We live in the age of ‘social’ software and ‘smart’ devices, which could make you cynical when you hear terms like ‘social-this’ or ‘social-that’. However, sometimes the use of ‘social’ as a prefix is indeed merited.
An excellent example is the maturing field of social-style interaction incorporated into enterprise software, to create what is being considered a ‘Social Business’, or ‘Enterprise 2.0’.
Basically, it is an additional layer of communication and sharing capabilities that is added to already existing online software which enables employees, customers and suppliers to collaborate and organize information, using web and mobile platforms.
Software as a Service (SaaS) has been a prevalent model in modern organizations for a few years now. Every major software vendor now enables company staff to work from anywhere by incorporating core business functions of the organization into an interface accessible from any device.
What was missing, though, was the adoption of some of the best ideas and functions available through social media from the consumer side. Chatting and messaging, posting on forums or user groups and collaborating on shared content are all clear examples of what can be taken into the organization for its benefit.
Analysts and consultants call this the ‘consumerization of business’; but to keep it simple, it’s just businesses being smart and capitalizing on the changing nature of the typical employee.
People want the same communication experience they enjoy in their personal lives, to be available in their professional life; to share data with co-workers, and seamlessly communicate through messaging instead of just using email. If this increases their productivity and happiness, companies should realize its impact on the bottom line.
With the entrance of millennials into the work place – those born between the early-eighties and the turn of the century- it has become imperative to adopt such communication and collaboration abilities to retain younger employees.
That’s why the biggest players in enterprise software are getting in on the act.
In 2012, Microsoft acquired Yammer, a private social network, which puts people, conversations, content, and business data on one platform. At the time, more than 200,000 companies worldwide were already using Yammer to collaborate with employees. It was an example of businesses seeking out a solution, even from a small vendor, if the bigger software companies weren’t providing it.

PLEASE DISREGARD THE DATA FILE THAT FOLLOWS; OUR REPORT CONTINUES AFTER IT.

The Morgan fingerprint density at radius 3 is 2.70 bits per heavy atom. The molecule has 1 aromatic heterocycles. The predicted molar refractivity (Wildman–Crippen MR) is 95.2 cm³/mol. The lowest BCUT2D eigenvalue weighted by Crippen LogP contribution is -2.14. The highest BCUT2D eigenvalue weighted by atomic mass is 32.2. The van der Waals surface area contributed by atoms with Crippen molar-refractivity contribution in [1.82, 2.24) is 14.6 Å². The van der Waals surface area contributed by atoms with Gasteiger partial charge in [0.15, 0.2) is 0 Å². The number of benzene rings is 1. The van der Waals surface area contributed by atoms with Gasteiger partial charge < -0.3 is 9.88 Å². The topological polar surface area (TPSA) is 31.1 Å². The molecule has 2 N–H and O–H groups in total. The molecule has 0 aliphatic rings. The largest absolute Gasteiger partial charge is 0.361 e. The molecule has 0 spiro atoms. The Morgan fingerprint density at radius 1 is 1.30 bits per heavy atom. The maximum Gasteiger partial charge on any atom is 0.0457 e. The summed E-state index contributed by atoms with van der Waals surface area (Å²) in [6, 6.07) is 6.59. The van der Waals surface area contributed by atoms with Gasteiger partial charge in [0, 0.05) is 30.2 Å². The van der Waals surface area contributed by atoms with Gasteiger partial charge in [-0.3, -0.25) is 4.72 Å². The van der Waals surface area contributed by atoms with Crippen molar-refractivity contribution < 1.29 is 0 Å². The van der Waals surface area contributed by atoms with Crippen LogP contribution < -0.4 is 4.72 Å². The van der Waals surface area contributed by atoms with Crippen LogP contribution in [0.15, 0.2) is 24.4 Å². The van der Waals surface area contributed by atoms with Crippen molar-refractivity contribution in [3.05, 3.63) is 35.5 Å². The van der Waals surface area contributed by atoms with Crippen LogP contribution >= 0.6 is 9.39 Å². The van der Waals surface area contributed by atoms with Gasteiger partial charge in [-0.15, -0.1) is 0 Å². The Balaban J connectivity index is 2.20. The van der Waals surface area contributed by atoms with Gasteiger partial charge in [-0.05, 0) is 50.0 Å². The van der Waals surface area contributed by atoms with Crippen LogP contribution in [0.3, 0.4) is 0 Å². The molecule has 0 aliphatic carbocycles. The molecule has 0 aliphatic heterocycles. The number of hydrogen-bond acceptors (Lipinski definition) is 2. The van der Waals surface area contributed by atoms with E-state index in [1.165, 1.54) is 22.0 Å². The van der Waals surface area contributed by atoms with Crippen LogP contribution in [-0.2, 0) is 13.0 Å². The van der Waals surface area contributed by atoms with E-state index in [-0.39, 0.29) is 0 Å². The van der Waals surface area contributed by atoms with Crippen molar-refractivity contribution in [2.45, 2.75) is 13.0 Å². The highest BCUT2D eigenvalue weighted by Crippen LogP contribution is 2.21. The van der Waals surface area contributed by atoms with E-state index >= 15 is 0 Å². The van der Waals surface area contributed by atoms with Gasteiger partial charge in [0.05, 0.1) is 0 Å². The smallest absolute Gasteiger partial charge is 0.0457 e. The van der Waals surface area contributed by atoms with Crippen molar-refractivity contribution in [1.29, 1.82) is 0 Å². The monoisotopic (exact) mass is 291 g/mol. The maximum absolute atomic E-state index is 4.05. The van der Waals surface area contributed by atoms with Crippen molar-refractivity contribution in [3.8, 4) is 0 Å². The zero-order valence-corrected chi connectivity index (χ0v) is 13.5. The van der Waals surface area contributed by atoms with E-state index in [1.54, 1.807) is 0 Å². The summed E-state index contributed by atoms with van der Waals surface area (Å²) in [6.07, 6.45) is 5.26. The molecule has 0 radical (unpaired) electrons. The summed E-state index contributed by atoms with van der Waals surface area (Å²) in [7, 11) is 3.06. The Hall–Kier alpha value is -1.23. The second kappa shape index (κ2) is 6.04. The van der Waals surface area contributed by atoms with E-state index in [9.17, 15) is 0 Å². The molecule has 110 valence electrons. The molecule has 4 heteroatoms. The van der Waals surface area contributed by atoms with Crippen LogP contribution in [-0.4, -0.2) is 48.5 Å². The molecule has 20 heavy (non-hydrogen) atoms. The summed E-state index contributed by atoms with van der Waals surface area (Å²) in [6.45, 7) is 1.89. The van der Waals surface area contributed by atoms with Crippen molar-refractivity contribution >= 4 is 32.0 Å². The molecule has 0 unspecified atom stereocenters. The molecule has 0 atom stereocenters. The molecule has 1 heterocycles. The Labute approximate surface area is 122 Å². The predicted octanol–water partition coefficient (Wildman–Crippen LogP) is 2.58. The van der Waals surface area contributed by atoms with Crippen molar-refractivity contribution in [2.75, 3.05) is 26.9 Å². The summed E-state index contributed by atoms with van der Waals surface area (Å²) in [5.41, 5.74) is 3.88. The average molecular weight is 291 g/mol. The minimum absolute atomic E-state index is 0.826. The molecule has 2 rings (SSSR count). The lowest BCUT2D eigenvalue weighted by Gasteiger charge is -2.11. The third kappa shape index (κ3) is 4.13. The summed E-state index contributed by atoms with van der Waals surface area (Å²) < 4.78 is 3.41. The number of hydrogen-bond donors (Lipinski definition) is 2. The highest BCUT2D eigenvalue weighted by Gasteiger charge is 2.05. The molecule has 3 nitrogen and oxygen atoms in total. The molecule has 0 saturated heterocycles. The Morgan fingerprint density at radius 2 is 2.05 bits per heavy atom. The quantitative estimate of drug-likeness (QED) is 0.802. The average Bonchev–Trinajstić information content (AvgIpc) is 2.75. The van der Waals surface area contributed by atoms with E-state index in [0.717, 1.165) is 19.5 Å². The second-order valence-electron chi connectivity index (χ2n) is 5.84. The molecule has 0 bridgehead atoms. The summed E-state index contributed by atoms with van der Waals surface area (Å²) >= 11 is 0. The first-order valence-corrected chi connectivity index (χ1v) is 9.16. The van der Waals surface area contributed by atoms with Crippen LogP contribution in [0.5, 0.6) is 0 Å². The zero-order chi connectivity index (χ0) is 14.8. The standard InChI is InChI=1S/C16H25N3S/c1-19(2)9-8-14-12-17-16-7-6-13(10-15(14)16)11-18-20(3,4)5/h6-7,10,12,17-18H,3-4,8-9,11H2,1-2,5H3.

So, Microsoft jumped at this opportunity demonstrating that social media in the enterprise is much more than a fad. Yammer is now part of Microsoft’s Office division, and is major part of its Office 365 strategy, within the SharePoint Online service.
Oracle, another major player in enterprise software, has recently purchased Involver, to create what it calls ‘a cloud-based social platform across marketing, sales and service touch-points’. Oracle is now presenting an expanded social platform using Involver's SML (Social Markup Language). The result will be a more comprehensive, and consumerized, experience.
The enterprise software specialist SAP has also launched “Jam” which is a secure, social collaboration solution that extends across SAP’s entire technology landscape to give social capabilities.
IBM already has a Social Business division, and its aims in this field are well articulated. IBM says it wants to “connect employees and customers to share their best ideas and new processes’.
It would appear that the customer is now, finally, in control! Enterprises will also reap the benefits of enhanced feedback for the purposes of product and service development.
This is an ‘open’ age of information. So, enterprises are going to have to open up too.
There are, of course, software security challenges involved. But that’s part of this evolution, whereby the benefits truly outweigh the potential concerns, which can be tackled.
Empowering employees and communicating better with consumers must be every company’s goal. Positive experiences create satisfied customers, and more revenues. That’s the optimal goal that corporate IT departments aim to achieve.
For decades, businesses have claimed to be ‘at the service of the customer’. Now, such claims are being truly tested as technology weeds-out those who cannot deliver on that promise. Beware the rise of the ‘social enterprise’, you have been warned.